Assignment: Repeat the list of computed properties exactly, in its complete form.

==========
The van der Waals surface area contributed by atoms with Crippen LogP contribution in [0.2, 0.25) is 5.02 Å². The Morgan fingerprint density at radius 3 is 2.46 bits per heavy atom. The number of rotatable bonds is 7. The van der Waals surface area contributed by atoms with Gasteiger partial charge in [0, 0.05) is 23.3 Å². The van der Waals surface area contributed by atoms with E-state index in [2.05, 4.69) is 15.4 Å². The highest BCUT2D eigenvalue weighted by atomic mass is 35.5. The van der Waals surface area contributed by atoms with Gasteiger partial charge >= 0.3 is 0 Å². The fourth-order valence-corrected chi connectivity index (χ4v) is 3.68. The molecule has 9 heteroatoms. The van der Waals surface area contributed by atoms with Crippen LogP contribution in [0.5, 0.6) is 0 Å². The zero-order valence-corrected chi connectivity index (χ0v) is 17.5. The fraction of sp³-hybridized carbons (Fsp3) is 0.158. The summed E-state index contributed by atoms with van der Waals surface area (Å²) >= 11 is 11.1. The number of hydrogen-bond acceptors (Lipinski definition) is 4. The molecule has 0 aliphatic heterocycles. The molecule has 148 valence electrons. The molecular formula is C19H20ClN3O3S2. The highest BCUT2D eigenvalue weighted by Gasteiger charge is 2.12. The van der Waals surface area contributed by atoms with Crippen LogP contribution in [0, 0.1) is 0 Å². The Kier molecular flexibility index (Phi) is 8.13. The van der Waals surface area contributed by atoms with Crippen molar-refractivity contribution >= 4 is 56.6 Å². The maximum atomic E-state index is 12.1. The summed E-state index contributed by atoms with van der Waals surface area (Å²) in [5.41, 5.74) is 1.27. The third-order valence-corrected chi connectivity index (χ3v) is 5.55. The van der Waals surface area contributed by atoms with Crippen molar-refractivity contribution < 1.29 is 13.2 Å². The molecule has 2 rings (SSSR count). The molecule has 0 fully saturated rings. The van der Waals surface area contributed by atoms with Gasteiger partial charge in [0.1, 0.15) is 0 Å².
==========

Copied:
The van der Waals surface area contributed by atoms with Crippen LogP contribution in [0.2, 0.25) is 5.02 Å². The Morgan fingerprint density at radius 3 is 2.46 bits per heavy atom. The number of rotatable bonds is 7. The van der Waals surface area contributed by atoms with Gasteiger partial charge in [0, 0.05) is 23.3 Å². The van der Waals surface area contributed by atoms with E-state index in [2.05, 4.69) is 15.4 Å². The highest BCUT2D eigenvalue weighted by atomic mass is 35.5. The van der Waals surface area contributed by atoms with Gasteiger partial charge >= 0.3 is 0 Å². The fourth-order valence-corrected chi connectivity index (χ4v) is 3.68. The molecule has 9 heteroatoms. The van der Waals surface area contributed by atoms with Crippen LogP contribution in [0.5, 0.6) is 0 Å². The zero-order valence-corrected chi connectivity index (χ0v) is 17.5. The fraction of sp³-hybridized carbons (Fsp3) is 0.158. The summed E-state index contributed by atoms with van der Waals surface area (Å²) >= 11 is 11.1. The number of hydrogen-bond acceptors (Lipinski definition) is 4. The molecule has 0 aliphatic heterocycles. The molecule has 148 valence electrons. The molecular formula is C19H20ClN3O3S2. The highest BCUT2D eigenvalue weighted by Gasteiger charge is 2.12. The van der Waals surface area contributed by atoms with Crippen LogP contribution in [0, 0.1) is 0 Å². The Kier molecular flexibility index (Phi) is 8.13. The van der Waals surface area contributed by atoms with Crippen molar-refractivity contribution >= 4 is 56.6 Å². The maximum atomic E-state index is 12.1. The summed E-state index contributed by atoms with van der Waals surface area (Å²) in [5.41, 5.74) is 1.27. The third-order valence-corrected chi connectivity index (χ3v) is 5.55. The van der Waals surface area contributed by atoms with Crippen molar-refractivity contribution < 1.29 is 13.2 Å². The molecule has 2 rings (SSSR count). The molecule has 0 fully saturated rings. The van der Waals surface area contributed by atoms with Gasteiger partial charge in [0.1, 0.15) is 0 Å².